Atlanta—Pharmacists need to be aware of changes in recommendations on the best ways to treat a common infectious disease. The CDC is now recommending against routine prescriptions for ciprofloxacin to treat Shigella.

A CDC health advisory
announced new advice for diagnosing and managing strains of the infection because of possible reduced susceptibility to ciprofloxacin. The U.S. has about 500,000 cases of shigellosis every year, making it the third most common bacterial enteric disease in the nation. Symptoms include bloody diarrhea, abdominal pain, tenesmus, fever, and malaise, the CDC says.

“Infections with emerging strains of Shigella may be harder to treat with ciprofloxacin, an antibiotic often used when treatment is needed, due to emerging quinolone resistance,” explained Gail Bolan, MD, director of the CDC’s Division of STD Prevention. “Antimicrobial susceptibility tests may not accurately predict whether Shigella infections with certain resistance genes can be treated effectively with ciprofloxacin. Using an antibiotic that isn’t effective can contribute to the growing problem of multidrug-resistant Shigella and increase the chance of others getting sick from this highly contagious bacteria.”

In its advisory, the CDC recommends that prescribers:
• Test for antibiotic resistance in all shigellosis cases to determine which antibiotics might be most effective against the bacteria
• Avoid antibiotics unless necessary for Shigella infections
• Refrain from using ciprofloxacin when the minimum inhibitory concentration is ≥0.12 ug/mL, even if the laboratory report identifies the isolate as susceptible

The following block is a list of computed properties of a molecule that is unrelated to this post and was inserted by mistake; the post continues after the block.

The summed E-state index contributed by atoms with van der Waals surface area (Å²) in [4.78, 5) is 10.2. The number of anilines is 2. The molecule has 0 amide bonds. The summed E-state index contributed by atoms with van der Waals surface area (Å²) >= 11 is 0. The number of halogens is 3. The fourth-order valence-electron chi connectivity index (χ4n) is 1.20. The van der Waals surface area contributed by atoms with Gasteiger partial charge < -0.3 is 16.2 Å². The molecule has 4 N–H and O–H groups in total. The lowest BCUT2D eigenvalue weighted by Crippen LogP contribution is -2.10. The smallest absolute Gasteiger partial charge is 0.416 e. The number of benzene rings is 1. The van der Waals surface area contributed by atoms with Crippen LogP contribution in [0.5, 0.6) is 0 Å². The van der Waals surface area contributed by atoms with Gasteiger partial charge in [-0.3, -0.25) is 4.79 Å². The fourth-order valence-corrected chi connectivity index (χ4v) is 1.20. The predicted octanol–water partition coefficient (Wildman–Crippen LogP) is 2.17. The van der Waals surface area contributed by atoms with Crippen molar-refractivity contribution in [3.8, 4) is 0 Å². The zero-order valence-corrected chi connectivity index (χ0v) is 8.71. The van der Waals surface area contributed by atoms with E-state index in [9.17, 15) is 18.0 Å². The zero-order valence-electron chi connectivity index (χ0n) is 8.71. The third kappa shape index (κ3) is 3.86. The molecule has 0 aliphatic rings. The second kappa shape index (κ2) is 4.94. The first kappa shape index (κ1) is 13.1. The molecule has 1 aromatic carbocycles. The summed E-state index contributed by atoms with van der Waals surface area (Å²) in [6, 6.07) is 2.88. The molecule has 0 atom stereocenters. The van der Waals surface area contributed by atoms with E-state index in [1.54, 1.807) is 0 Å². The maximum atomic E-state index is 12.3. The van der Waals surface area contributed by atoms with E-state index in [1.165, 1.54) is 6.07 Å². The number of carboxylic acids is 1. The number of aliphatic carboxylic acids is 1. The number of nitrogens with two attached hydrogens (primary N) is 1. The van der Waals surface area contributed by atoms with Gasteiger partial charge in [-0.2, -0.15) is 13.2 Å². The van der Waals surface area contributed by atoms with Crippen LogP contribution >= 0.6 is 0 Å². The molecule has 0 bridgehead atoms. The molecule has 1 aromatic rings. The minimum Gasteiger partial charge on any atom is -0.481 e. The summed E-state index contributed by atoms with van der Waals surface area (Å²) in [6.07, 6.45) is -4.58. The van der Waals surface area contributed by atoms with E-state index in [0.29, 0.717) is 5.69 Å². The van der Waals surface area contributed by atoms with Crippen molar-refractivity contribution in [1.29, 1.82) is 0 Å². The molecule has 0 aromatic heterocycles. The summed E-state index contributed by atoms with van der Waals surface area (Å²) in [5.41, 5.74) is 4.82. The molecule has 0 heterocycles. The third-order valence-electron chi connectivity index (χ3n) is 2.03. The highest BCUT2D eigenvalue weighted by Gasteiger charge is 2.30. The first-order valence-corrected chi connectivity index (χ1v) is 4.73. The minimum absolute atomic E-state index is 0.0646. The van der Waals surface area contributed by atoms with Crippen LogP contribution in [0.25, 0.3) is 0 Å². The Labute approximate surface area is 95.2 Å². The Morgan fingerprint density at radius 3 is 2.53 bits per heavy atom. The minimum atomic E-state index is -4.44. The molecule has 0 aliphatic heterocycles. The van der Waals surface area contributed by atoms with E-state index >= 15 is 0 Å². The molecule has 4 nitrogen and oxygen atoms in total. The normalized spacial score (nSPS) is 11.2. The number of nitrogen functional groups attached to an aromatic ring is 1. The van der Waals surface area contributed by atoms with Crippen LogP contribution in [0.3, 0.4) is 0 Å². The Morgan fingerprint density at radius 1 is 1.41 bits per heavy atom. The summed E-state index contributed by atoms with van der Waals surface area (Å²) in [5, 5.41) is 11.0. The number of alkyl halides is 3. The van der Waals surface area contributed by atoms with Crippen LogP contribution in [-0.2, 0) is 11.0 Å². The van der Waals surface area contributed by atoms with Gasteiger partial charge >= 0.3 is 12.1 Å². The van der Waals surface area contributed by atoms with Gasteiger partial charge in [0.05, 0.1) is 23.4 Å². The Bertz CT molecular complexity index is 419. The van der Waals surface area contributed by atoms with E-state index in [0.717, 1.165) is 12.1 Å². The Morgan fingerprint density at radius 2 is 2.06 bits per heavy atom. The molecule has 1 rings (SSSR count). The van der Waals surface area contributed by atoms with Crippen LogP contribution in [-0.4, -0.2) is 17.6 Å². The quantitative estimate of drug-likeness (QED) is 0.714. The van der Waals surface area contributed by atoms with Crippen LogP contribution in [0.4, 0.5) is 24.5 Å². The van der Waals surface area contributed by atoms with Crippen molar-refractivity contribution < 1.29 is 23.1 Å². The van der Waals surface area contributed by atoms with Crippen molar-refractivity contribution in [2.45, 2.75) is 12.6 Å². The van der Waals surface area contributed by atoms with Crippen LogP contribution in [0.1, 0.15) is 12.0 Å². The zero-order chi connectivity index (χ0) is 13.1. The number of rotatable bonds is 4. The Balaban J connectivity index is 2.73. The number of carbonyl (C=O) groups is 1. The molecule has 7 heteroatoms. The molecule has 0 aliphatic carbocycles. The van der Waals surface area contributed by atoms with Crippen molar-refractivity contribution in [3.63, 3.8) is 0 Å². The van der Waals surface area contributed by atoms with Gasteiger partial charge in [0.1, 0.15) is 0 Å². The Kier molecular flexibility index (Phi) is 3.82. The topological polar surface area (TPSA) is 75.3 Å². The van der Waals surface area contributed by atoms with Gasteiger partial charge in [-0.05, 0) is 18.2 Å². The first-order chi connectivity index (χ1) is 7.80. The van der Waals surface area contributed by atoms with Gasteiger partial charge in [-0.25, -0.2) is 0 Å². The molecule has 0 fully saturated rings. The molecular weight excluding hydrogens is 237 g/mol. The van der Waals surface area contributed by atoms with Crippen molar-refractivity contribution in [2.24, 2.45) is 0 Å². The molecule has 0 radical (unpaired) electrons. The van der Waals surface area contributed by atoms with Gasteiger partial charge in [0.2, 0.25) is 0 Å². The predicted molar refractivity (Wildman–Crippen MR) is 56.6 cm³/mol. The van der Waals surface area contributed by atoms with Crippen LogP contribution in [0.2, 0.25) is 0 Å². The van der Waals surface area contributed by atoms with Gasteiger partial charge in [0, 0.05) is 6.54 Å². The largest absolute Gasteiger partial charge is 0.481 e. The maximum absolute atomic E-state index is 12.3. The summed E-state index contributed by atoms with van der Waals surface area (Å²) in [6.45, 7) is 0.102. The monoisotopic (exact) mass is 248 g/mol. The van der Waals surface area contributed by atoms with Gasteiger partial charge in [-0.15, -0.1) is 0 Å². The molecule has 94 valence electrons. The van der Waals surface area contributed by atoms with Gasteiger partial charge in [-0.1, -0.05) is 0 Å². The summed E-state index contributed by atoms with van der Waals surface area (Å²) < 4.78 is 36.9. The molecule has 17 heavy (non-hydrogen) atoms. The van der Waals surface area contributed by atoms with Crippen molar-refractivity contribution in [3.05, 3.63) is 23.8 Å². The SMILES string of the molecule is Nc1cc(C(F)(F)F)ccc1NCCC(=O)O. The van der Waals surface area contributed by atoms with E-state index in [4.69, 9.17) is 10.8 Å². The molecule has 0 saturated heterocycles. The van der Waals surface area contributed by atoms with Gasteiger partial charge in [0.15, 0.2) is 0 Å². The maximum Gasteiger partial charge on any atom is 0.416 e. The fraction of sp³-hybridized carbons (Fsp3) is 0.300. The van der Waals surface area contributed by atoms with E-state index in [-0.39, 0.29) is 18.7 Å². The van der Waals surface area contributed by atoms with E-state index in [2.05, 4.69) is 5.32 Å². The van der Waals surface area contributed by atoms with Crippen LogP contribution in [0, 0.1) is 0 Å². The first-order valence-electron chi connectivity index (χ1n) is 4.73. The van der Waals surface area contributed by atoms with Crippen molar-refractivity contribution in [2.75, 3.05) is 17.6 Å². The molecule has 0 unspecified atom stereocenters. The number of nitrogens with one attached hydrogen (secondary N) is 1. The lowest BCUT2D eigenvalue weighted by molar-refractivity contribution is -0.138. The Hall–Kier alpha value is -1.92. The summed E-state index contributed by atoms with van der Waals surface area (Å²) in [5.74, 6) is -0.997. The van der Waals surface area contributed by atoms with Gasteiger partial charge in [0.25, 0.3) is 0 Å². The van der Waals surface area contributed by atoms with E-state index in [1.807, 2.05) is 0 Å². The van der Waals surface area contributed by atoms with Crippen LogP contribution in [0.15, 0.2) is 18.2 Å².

The advisory points out that current interpretive criteria provided by the Clinical and Laboratory Standards Institute categorize these strains as susceptible to ciprofloxacin, a fluoroquinolone antibiotic commonly used in the management of Shigella infections.

Recent data from the CDC and state and local public health departments show, however, that these strains often have a quinolone resistance gene that may lead to clinically significant reduced susceptibility to fluoroquinolone antibiotics.

What makes fluoroquinolone resistance especially worrying is that many Shigella isolates with a quinolone resistance gene are also resistant to many other commonly used treatment agents, such as azithromycin, trimethoprim-sulfamethoxazole, amoxicillin-clavulanic acid, and ampicillin, according to the CDC, which notes that the susceptibility profile might have led to stepped-up prescribing of fluoroquinolones.

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